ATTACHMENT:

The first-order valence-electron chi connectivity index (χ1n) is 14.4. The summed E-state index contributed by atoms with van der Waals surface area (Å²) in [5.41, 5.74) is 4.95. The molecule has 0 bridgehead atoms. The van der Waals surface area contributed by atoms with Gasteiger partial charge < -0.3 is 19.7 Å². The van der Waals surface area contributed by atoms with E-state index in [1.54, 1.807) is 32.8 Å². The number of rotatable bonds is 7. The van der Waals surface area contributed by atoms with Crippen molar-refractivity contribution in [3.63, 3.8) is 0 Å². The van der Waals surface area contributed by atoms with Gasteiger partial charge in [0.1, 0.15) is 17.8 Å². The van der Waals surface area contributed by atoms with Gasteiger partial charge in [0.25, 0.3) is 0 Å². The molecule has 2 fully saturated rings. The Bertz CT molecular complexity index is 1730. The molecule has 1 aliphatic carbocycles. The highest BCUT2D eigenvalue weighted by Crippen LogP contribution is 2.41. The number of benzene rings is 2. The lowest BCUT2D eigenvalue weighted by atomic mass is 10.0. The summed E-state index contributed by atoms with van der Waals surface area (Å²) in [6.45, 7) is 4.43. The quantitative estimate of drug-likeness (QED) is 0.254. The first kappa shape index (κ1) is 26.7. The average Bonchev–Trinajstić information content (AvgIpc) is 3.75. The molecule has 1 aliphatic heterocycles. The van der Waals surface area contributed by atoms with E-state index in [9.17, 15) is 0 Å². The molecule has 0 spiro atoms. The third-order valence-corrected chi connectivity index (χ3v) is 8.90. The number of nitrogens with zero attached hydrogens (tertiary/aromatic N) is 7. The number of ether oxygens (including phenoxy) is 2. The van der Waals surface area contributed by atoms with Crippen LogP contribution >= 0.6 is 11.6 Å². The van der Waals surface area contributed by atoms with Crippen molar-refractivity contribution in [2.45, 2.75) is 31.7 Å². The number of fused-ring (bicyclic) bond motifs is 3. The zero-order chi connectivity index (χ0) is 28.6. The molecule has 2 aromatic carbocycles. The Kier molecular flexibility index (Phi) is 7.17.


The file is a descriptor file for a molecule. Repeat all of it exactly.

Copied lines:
The first-order valence-electron chi connectivity index (χ1n) is 14.4. The summed E-state index contributed by atoms with van der Waals surface area (Å²) in [5.41, 5.74) is 4.95. The molecule has 0 bridgehead atoms. The van der Waals surface area contributed by atoms with Gasteiger partial charge < -0.3 is 19.7 Å². The van der Waals surface area contributed by atoms with E-state index in [1.54, 1.807) is 32.8 Å². The number of rotatable bonds is 7. The van der Waals surface area contributed by atoms with Crippen molar-refractivity contribution in [3.63, 3.8) is 0 Å². The van der Waals surface area contributed by atoms with Gasteiger partial charge in [0.1, 0.15) is 17.8 Å². The van der Waals surface area contributed by atoms with Gasteiger partial charge in [0.25, 0.3) is 0 Å². The molecule has 2 fully saturated rings. The Bertz CT molecular complexity index is 1730. The molecule has 1 aliphatic carbocycles. The highest BCUT2D eigenvalue weighted by Crippen LogP contribution is 2.41. The number of benzene rings is 2. The lowest BCUT2D eigenvalue weighted by atomic mass is 10.0. The summed E-state index contributed by atoms with van der Waals surface area (Å²) in [6.45, 7) is 4.43. The quantitative estimate of drug-likeness (QED) is 0.254. The first kappa shape index (κ1) is 26.7. The average Bonchev–Trinajstić information content (AvgIpc) is 3.75. The molecule has 1 aliphatic heterocycles. The van der Waals surface area contributed by atoms with E-state index in [9.17, 15) is 0 Å². The molecule has 0 spiro atoms. The third-order valence-corrected chi connectivity index (χ3v) is 8.90. The number of nitrogens with zero attached hydrogens (tertiary/aromatic N) is 7. The number of ether oxygens (including phenoxy) is 2. The van der Waals surface area contributed by atoms with Crippen LogP contribution >= 0.6 is 11.6 Å². The van der Waals surface area contributed by atoms with Crippen molar-refractivity contribution in [2.45, 2.75) is 31.7 Å². The number of fused-ring (bicyclic) bond motifs is 3. The zero-order chi connectivity index (χ0) is 28.6. The molecule has 2 aromatic carbocycles. The Kier molecular flexibility index (Phi) is 7.17.